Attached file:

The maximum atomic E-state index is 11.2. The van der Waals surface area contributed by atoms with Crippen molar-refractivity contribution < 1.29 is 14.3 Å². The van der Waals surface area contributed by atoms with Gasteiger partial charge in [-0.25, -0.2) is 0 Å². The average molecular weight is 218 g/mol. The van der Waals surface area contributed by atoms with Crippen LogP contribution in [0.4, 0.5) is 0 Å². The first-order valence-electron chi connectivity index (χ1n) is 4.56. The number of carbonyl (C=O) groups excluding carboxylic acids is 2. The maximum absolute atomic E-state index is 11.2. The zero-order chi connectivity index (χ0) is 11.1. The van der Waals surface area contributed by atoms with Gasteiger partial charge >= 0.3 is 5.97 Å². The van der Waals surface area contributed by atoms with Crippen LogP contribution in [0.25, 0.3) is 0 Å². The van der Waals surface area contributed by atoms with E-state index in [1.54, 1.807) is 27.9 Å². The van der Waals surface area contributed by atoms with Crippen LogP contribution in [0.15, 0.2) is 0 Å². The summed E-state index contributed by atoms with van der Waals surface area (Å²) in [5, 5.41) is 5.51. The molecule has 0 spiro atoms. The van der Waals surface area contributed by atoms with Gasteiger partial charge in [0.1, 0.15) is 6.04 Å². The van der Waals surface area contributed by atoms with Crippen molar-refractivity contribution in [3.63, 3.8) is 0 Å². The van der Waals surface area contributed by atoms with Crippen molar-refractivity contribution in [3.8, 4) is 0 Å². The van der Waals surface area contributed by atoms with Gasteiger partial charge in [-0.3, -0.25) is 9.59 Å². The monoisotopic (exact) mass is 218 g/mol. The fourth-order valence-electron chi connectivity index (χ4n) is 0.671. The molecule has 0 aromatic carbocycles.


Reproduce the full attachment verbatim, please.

The maximum atomic E-state index is 11.2. The van der Waals surface area contributed by atoms with Crippen molar-refractivity contribution < 1.29 is 14.3 Å². The van der Waals surface area contributed by atoms with Gasteiger partial charge in [-0.25, -0.2) is 0 Å². The average molecular weight is 218 g/mol. The van der Waals surface area contributed by atoms with Crippen LogP contribution in [0.4, 0.5) is 0 Å². The first-order valence-electron chi connectivity index (χ1n) is 4.56. The number of carbonyl (C=O) groups excluding carboxylic acids is 2. The maximum absolute atomic E-state index is 11.2. The zero-order chi connectivity index (χ0) is 11.1. The van der Waals surface area contributed by atoms with Gasteiger partial charge >= 0.3 is 5.97 Å². The van der Waals surface area contributed by atoms with Crippen LogP contribution in [0.25, 0.3) is 0 Å². The van der Waals surface area contributed by atoms with E-state index in [1.54, 1.807) is 27.9 Å². The van der Waals surface area contributed by atoms with Crippen LogP contribution in [0.15, 0.2) is 0 Å². The summed E-state index contributed by atoms with van der Waals surface area (Å²) in [5, 5.41) is 5.51. The molecule has 0 spiro atoms. The van der Waals surface area contributed by atoms with Gasteiger partial charge in [0.1, 0.15) is 6.04 Å². The van der Waals surface area contributed by atoms with Crippen molar-refractivity contribution in [3.63, 3.8) is 0 Å². The van der Waals surface area contributed by atoms with Crippen molar-refractivity contribution in [3.8, 4) is 0 Å². The van der Waals surface area contributed by atoms with Gasteiger partial charge in [-0.3, -0.25) is 9.59 Å². The monoisotopic (exact) mass is 218 g/mol. The fourth-order valence-electron chi connectivity index (χ4n) is 0.671. The molecule has 0 aromatic carbocycles.